Thursday, 24 December 2009

ASP.NET: Retreive ID of inserted record

I needed to be able to access the returned identifier value from an Insert operation on my ASP page, so that I could use the value in other controls. You can do this by adding an event handler to your ObjectDataSource:

Protected Sub ObjectDataSource1_Inserted(ByVal sender As Object, ByVal e As System.Web.UI.WebControls.ObjectDataSourceStatusEventArgs) Handles ObjectDataSource1.Inserted
Dim returnvalue As Int32
returnvalue = Convert.ToInt32(e.ReturnValue)
' Do what you need to do with the ID here
Session.Add("CustomerID", returnvalue)

When your ObjectDataSource fires its Insert method, the value that the underlying BLL method returns is available for you to use in the above method. You can then set a session variable with this ID or do something else with it.

Just make sure that your BLL is returning the ID properly, or this won't work.

Job done!

Wednesday, 23 December 2009

ASP.NET: Uploading Documents to SQL Server and Retrieving them

I've just completed a new function within one of my applications that allows users to upload binary files (such as Word, Excel, PDF, Powerpoint and images) and store them within SQL Server itself, rather than loading the files onto the file system of the web server. This reduces the complexity of the system and means that a backup will take care of all user data, including their documents.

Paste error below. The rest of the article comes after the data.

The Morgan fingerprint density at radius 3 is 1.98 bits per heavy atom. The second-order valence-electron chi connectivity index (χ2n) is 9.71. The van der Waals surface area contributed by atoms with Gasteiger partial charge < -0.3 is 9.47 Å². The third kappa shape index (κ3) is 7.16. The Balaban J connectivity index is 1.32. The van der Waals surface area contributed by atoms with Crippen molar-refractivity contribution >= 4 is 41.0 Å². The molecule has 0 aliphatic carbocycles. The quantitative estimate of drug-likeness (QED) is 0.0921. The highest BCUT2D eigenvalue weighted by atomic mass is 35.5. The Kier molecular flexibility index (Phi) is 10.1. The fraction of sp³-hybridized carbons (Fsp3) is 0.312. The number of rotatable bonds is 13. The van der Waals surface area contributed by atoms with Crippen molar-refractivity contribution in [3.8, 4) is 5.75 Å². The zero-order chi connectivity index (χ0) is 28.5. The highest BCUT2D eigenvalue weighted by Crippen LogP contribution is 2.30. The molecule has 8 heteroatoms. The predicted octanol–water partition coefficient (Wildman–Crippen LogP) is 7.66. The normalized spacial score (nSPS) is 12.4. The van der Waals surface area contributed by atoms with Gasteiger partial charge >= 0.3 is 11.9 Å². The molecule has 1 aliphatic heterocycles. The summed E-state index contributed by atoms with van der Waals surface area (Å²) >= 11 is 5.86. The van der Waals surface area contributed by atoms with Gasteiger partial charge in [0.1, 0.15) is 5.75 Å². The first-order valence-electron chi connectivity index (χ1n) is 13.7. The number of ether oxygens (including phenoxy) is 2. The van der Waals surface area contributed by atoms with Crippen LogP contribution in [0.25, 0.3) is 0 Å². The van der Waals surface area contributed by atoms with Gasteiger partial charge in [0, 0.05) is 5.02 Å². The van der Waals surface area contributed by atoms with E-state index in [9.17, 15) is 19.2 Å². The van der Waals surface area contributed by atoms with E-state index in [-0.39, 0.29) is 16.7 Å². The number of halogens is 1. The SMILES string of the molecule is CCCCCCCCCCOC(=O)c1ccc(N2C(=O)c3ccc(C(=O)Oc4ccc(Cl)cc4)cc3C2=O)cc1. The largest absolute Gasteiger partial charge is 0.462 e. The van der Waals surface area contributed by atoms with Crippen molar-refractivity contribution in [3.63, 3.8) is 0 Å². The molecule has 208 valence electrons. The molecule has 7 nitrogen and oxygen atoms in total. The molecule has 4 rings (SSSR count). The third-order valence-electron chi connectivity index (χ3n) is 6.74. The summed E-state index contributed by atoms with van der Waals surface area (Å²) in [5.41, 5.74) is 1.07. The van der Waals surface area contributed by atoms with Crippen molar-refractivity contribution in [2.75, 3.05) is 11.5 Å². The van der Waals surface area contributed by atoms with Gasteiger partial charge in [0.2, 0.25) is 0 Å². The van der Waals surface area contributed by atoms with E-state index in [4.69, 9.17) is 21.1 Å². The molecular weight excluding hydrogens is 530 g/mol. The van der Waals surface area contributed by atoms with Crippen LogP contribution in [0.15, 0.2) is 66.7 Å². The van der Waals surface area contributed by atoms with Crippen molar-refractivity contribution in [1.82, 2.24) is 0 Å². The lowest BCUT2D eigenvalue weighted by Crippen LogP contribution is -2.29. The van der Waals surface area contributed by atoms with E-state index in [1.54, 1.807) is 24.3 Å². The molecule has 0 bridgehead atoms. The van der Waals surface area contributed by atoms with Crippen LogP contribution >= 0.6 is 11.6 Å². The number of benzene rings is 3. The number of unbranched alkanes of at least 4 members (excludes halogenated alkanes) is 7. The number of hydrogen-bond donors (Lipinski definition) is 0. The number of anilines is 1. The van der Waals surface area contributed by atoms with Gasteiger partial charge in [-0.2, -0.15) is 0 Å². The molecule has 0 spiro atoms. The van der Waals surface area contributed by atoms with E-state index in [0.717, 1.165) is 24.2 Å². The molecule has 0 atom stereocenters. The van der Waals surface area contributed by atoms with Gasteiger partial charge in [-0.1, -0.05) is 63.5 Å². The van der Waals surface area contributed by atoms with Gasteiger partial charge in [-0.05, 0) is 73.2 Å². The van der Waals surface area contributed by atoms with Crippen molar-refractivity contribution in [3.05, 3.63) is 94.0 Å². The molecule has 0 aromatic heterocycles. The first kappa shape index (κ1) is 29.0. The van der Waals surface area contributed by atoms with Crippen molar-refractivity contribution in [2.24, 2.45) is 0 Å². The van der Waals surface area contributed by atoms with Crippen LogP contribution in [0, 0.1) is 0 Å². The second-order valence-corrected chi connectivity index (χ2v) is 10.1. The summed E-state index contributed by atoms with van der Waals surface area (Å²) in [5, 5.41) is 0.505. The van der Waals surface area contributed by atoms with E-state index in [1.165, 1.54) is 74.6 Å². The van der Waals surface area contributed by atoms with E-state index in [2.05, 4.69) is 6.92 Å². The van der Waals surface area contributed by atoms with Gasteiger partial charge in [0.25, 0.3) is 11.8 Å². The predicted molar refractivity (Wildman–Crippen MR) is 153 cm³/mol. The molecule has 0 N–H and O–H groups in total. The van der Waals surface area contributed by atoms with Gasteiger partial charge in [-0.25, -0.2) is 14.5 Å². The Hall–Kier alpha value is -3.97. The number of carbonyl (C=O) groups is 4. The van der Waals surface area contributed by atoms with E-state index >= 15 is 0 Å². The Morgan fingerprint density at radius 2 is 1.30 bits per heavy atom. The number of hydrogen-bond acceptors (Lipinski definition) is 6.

There are several steps in getting it set up, none of which are particularly complicated but the documentation I found online was a bit sketchy at best.

Aside from the database components, the whole lot was done in Visual Studio Express 2008 with Visual Basic.

SQL Server Database Layer
The requirement was to be able to upload documents and associate them with individual customers. In order for the browser to know what type of file is being returned, you have to store the MIME type as well as the other bits and bobs:

CREATE TABLE [dbo].[Client_Document](
[Client_Document_ID] [int] IDENTITY(1,1) NOT NULL,
[Filename] [varchar](128) NOT NULL,
[Description] [varchar](2048) NULL,
[Binary_Document] [varbinary] (MAX) NOT NULL,
[MIME_Type] [varchar](50) NULL,
[Upload_Date] [datetime] NULL,
[Uploaded_By] [varchar](255) NULL,
[User_ID] [varchar](7) NULL,
[Lob_ID] [numeric](38,0) NOT NULL